- A land dispute between the appellant and their neighbour resulted in a criminal proceeding as the appellant threw a brick at the neighbour, and made some unsavoury caste-based comments.
- The purpose of Section 3(1)(x) of the SC/ST Act is to deter caste-based insults and intimidation. However, in the present case, there was already a property dispute between the parties and the alleged abuse was uttered in frustration over the dispute.
- Considering this, the court found it could be categorised as a private dispute, not a criminal one.
- Reasons the court quashed the criminal proceedings and set aside orders of the Trial and High Courts.
BACKGROUND OF THE CASE
- The appellant and the complainant were neighbours entangled in a property dispute. The appellant and his brother broke down a wall to make a door that opened in the complainant’s house. The appellant threw a brick at the complainant.
- The incident was reported to the Police, the offence was found non-cognizable as the injury was simple. Subsequently, the appellant and his brother were enraged by the FIR and started abusing the complainant, they made references to her caste, and threatened her.
- The complainant filed an FIR against the appellant under the SC/ST Act.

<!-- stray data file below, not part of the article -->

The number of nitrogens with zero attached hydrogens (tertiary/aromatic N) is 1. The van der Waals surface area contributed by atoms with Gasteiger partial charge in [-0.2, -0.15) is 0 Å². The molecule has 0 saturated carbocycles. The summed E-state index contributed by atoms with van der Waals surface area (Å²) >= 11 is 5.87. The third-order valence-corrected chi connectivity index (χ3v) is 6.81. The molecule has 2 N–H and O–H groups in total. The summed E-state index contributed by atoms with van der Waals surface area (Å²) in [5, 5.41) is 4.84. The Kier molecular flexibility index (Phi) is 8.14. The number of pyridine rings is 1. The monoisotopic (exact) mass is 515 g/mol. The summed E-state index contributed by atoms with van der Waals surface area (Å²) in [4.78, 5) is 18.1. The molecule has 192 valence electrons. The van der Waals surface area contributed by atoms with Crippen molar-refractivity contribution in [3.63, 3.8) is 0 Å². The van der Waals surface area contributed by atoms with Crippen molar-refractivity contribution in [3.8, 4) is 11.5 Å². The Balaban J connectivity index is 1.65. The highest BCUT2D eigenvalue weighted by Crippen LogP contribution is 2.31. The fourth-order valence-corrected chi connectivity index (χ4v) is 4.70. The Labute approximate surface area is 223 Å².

- The Trial court found that the appellant had made specific references to the caste of the complainant with the intent to insult. The actions of the accused were held in contravention to section 3(1)(x) of the SC/ST Act, and they were convicted.
- The case was appealed to the High Court, where the appellants contended that the abuses were not meant to demean the complainant, and the incident occurred due to the property dispute.
- The high court disagreed with these submissions and held there was sufficient material to establish that the appellant had humiliated the complainant.
SUPREME COURT’S DECISION
- The court found that it can exercise its powers under Article 142 of the Indian Constitution to quash a criminal proceeding, even under a special law like the SC/ST Act.
- The purpose of Section 3(1)(x) of the SC/ST Act is to deter caste-based insults and intimidation. However, the court notices in the present case there was already a property dispute between the parties and the alleged abuse is uttered in frustration over the dispute. Considering this, the court found it could be categorised as a private dispute, not a criminal one.
- Further, the objective of the act is to shield lower castes from the Upper-strata of society, but in the present case, the appellant is also a member of a relatively weaker caste, like the complainant. the overriding objective of the act is not overwhelmed.
- The incident occurred in 1994, and there was no record of any untoward incidents between the parties before it.
- Finally, the parties have entered into a voluntary compromise, and already wish to drop the proceedings.
- For these reasons the court quashed the criminal proceedings and set aside orders of the Trial and High Courts.
- What are the Supreme Court’s powers under article 142 of the Constitution?
- What is the SC/ST act section 3(1)(x)?
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